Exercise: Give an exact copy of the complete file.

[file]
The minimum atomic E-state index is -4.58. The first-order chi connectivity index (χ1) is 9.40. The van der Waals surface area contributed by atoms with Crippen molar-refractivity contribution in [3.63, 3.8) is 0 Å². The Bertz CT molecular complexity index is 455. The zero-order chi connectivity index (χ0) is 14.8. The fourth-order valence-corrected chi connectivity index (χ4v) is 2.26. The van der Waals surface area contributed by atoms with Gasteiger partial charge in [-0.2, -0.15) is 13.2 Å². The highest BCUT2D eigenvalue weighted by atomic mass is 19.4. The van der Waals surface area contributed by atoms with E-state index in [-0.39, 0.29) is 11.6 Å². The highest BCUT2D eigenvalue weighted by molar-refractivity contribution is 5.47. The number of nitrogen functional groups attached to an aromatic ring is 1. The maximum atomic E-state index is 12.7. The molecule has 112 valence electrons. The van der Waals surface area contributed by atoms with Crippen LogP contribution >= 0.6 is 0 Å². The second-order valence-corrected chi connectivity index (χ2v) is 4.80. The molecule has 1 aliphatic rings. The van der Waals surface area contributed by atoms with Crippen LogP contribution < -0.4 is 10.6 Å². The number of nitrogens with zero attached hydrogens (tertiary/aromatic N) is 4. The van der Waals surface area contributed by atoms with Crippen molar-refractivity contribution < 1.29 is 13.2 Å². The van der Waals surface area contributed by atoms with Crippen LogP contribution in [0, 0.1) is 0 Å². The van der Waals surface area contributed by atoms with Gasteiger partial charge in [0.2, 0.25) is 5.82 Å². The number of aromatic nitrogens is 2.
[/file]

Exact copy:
The minimum atomic E-state index is -4.58. The first-order chi connectivity index (χ1) is 9.40. The van der Waals surface area contributed by atoms with Crippen molar-refractivity contribution in [3.63, 3.8) is 0 Å². The Bertz CT molecular complexity index is 455. The zero-order chi connectivity index (χ0) is 14.8. The fourth-order valence-corrected chi connectivity index (χ4v) is 2.26. The van der Waals surface area contributed by atoms with Gasteiger partial charge in [-0.2, -0.15) is 13.2 Å². The highest BCUT2D eigenvalue weighted by atomic mass is 19.4. The van der Waals surface area contributed by atoms with E-state index in [-0.39, 0.29) is 11.6 Å². The highest BCUT2D eigenvalue weighted by molar-refractivity contribution is 5.47. The number of nitrogen functional groups attached to an aromatic ring is 1. The maximum atomic E-state index is 12.7. The molecule has 112 valence electrons. The van der Waals surface area contributed by atoms with Crippen LogP contribution >= 0.6 is 0 Å². The second-order valence-corrected chi connectivity index (χ2v) is 4.80. The molecule has 1 aliphatic rings. The van der Waals surface area contributed by atoms with Crippen LogP contribution < -0.4 is 10.6 Å². The number of nitrogens with zero attached hydrogens (tertiary/aromatic N) is 4. The van der Waals surface area contributed by atoms with Crippen molar-refractivity contribution < 1.29 is 13.2 Å². The van der Waals surface area contributed by atoms with Crippen LogP contribution in [0, 0.1) is 0 Å². The van der Waals surface area contributed by atoms with Gasteiger partial charge in [0.2, 0.25) is 5.82 Å². The number of aromatic nitrogens is 2.